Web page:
Last edited 20 May 2021

Hood mould

Formerly Barony House, the music block at St Bees School in the West Cumbrian village of St Bees, England, is known as the Fox Music Centre. It is a rendered Victorian building with rectangular hood mouldings and label stops.


[edit] Introduction

The Penguin Dictionary of Architecture (third edition) was published in 1980. It was created for Penguin Reference and compiled by John Fleming, Hugh Honour and Nikolaus Pevsner.

It defines a hood mould as: ‘A projecting moulding to throw off the rain, on the face of a wall, above an arch, doorway or window; can be called dripstone or, if rectangular, a label.’

It may also be referred to as a drip mould (positioned over something other than an archway), a label or a label mould.

[edit] Purpose

From the side, a hood mould may have an upper surface that angles downward and includes a recessed space that serves to direct drips away from the opening.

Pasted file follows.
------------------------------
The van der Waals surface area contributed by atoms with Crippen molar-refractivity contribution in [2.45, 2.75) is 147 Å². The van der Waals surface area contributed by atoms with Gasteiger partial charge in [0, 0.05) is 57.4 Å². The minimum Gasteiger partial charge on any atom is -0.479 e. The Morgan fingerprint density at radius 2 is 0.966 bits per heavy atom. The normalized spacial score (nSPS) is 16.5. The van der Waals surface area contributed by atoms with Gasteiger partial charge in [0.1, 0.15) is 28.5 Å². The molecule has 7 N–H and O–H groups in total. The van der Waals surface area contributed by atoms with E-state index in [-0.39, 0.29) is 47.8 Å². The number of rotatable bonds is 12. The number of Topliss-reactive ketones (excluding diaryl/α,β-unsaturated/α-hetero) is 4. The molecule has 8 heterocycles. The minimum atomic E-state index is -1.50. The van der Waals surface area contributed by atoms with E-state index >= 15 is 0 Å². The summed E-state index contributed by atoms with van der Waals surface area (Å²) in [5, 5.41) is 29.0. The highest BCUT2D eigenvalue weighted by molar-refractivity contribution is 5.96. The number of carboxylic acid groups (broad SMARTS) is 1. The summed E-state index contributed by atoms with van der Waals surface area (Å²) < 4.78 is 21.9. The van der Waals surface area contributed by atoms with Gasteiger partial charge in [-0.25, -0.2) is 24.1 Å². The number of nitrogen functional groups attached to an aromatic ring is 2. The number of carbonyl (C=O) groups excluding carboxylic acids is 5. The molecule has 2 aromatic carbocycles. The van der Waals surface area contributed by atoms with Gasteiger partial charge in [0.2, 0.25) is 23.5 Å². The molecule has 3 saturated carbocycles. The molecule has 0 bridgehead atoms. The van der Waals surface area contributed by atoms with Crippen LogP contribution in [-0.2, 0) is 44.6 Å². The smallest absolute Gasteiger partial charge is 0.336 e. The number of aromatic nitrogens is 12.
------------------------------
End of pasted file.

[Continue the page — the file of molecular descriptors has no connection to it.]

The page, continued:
At its lower ends, the hood mould may terminate on a column capital. It may also be finished with another moulding structure referred to as a label stop. A label stop can be a boss that is plain or decorative.

[edit] History

The hood mould initially appeared during the Romanesque period. It was used to protect carved mouldings from erosion and other damage caused by rain.

Eventually, the hood mould became a highly decorative feature, particularly important during the Gothic period. Hood moulds appear above many external arches found in Gothic structures built in much of Europe. In England, they were also used over interior arches - commonly those above nave arcades.

With the introduction of rectangular windows for residential buildings, hood moulds were adapted for domestic architecture.

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